ARC professor presents on international fusion reactor

Speaker Chuck Hunt explains Tritum during his presentation on ITER on March 30. (Photo by Matthew Nobert)

Fusion energy, thermonuclear reactors and their impact on the future were the topic of a presentation given by former American River College professor Chuck Hunt on Wednesday.

ITER, Latin for “the way,”  is a nuclear fusion reactor being made through a collaborative effort of China, the European Union, India, Japan, Korea, Russia and the United States. It is also known as the Tokamok complex. Built in the South of France, ITER stands to be one of the greatest feats of engineering the world has ever seen.

Many students filled the classroom to listen to Hunt’s talk, which covered the effort going into creating ITER, the current problems facing fusion and how it will provide data on fusion for the future.

Kevin Chetty, an electrical engineering major, remarked on the history going into understanding fusion.

“They’ve been doing these calculations for years now … wondering how the sun gets it’s energy, working out different theories,” Chetty said.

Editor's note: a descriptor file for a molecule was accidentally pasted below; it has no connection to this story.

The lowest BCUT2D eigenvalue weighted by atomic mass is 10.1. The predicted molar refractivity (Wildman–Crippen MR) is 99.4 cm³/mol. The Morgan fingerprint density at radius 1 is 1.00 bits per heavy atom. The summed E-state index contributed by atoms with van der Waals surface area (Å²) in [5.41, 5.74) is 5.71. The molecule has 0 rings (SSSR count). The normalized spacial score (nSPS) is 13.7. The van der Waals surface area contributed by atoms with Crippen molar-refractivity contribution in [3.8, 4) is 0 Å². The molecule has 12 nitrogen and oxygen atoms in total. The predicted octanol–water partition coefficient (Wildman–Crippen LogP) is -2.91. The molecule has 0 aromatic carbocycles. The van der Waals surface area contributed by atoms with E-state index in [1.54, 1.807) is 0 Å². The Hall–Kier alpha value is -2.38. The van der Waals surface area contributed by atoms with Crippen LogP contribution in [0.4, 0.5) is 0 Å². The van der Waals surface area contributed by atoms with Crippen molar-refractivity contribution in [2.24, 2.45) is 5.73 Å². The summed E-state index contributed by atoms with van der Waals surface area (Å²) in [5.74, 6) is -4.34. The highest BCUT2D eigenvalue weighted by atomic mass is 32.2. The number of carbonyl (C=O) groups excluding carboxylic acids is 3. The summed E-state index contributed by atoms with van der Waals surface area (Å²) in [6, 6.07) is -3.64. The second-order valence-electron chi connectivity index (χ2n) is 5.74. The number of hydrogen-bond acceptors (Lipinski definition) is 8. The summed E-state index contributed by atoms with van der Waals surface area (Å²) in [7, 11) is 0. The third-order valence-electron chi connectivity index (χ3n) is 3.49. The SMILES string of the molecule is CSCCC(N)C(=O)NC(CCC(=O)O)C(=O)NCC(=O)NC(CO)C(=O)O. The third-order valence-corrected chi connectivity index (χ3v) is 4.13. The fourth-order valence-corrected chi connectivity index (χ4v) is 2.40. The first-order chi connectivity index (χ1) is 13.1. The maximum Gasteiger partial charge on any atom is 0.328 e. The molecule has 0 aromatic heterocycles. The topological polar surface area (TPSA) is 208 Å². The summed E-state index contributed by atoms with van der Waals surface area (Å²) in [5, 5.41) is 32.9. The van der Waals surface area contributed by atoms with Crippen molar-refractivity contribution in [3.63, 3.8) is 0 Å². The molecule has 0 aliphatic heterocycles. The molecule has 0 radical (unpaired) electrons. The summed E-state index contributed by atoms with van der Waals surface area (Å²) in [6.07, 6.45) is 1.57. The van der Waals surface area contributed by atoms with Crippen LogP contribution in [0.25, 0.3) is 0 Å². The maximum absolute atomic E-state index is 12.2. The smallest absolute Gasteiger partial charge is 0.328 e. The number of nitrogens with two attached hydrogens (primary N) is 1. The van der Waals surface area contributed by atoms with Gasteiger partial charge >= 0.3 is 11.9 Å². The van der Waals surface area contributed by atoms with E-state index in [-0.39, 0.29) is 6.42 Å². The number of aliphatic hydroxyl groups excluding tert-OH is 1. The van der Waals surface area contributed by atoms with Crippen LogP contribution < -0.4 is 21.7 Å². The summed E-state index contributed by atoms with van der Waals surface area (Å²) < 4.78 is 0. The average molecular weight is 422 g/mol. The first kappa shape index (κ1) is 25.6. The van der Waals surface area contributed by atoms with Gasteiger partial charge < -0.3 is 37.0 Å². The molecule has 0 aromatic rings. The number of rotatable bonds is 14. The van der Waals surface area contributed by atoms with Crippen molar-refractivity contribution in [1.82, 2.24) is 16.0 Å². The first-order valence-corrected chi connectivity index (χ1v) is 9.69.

Zachary Suchanek, an environmental engineering major transferring to Cal Poly, spoke on the amount of coordination and complexity going into ITER.

“I actually learned a lot…we learned about some of the techniques that went into building ITER, and it was really interesting,” Suchanek said.

There are 161 custom tools required to assemble ITER. Some tools will have the capability of lifting 1,500 tonnes—more than 3.3 million pounds.

Comparatively, the Statue of Liberty weighs about 450,000 lbs.

In addition to the incredible weight of the components, many of the pieces for ITER will need to be placed within two to three millimeters of tolerance.

“You have multiple nations building pieces of ITER, and you want it to fit within millimeters, you could have problems,” Hunt said.

Much of the talk centered on the fourth state of matter, plasma, and its role in nuclear fusion.

“Understanding (plasma behavior) has turned out to be a really ugly problem, because in math terms, it turns out to be a set of highly non linear equations. How do we solve those? We can’t,” Hunt said.

ITER will also serve as a way to collect data on plasma behavior, and will inform the scientific community on how to build better fusion reactors.

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About the Author

Timothy Lipuma
Timothy Lipuma is a first-semester student on the Current, where he serves as a staff member. He plans to transfer after graduation and is double majoring in Psychology and General Science.

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